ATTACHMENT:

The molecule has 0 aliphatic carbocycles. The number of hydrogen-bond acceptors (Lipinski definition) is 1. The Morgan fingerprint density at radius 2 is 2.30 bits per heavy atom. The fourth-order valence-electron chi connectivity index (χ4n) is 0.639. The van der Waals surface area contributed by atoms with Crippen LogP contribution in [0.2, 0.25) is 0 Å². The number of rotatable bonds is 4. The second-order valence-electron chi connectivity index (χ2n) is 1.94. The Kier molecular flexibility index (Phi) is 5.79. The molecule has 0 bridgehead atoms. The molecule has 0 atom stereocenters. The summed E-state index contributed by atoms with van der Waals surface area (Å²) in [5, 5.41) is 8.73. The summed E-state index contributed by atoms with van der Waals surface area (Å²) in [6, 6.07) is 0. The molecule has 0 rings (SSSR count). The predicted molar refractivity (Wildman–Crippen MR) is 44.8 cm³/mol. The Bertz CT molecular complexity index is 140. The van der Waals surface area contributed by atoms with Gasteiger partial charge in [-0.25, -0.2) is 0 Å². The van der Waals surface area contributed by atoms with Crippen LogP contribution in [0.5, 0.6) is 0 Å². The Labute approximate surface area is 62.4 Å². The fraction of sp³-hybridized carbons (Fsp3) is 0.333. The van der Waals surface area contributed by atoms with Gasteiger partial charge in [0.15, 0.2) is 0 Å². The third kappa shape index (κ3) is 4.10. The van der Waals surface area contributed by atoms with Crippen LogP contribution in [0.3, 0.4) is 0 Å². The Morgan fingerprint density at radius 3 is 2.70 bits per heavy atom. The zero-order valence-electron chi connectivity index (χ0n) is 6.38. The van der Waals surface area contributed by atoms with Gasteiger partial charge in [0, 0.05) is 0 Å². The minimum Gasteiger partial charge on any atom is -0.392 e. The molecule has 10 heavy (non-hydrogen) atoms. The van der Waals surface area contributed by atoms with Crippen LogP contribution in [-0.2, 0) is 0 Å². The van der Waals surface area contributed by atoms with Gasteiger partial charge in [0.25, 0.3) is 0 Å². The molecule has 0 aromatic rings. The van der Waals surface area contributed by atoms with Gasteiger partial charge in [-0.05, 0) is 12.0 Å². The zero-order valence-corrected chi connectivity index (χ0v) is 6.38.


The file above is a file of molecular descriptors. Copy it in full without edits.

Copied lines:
The molecule has 0 aliphatic carbocycles. The number of hydrogen-bond acceptors (Lipinski definition) is 1. The Morgan fingerprint density at radius 2 is 2.30 bits per heavy atom. The fourth-order valence-electron chi connectivity index (χ4n) is 0.639. The van der Waals surface area contributed by atoms with Crippen LogP contribution in [0.2, 0.25) is 0 Å². The number of rotatable bonds is 4. The second-order valence-electron chi connectivity index (χ2n) is 1.94. The Kier molecular flexibility index (Phi) is 5.79. The molecule has 0 bridgehead atoms. The molecule has 0 atom stereocenters. The summed E-state index contributed by atoms with van der Waals surface area (Å²) in [5, 5.41) is 8.73. The summed E-state index contributed by atoms with van der Waals surface area (Å²) in [6, 6.07) is 0. The molecule has 0 rings (SSSR count). The predicted molar refractivity (Wildman–Crippen MR) is 44.8 cm³/mol. The Bertz CT molecular complexity index is 140. The van der Waals surface area contributed by atoms with Gasteiger partial charge in [-0.25, -0.2) is 0 Å². The van der Waals surface area contributed by atoms with Crippen LogP contribution in [0.5, 0.6) is 0 Å². The Labute approximate surface area is 62.4 Å². The fraction of sp³-hybridized carbons (Fsp3) is 0.333. The van der Waals surface area contributed by atoms with Gasteiger partial charge in [0.15, 0.2) is 0 Å². The third kappa shape index (κ3) is 4.10. The van der Waals surface area contributed by atoms with Crippen LogP contribution in [0.3, 0.4) is 0 Å². The Morgan fingerprint density at radius 3 is 2.70 bits per heavy atom. The zero-order valence-electron chi connectivity index (χ0n) is 6.38. The van der Waals surface area contributed by atoms with Gasteiger partial charge in [0, 0.05) is 0 Å². The minimum Gasteiger partial charge on any atom is -0.392 e. The molecule has 10 heavy (non-hydrogen) atoms. The van der Waals surface area contributed by atoms with Crippen LogP contribution in [-0.2, 0) is 0 Å². The van der Waals surface area contributed by atoms with Gasteiger partial charge in [0.25, 0.3) is 0 Å². The molecule has 0 aromatic rings. The van der Waals surface area contributed by atoms with Gasteiger partial charge in [-0.05, 0) is 12.0 Å². The zero-order valence-corrected chi connectivity index (χ0v) is 6.38.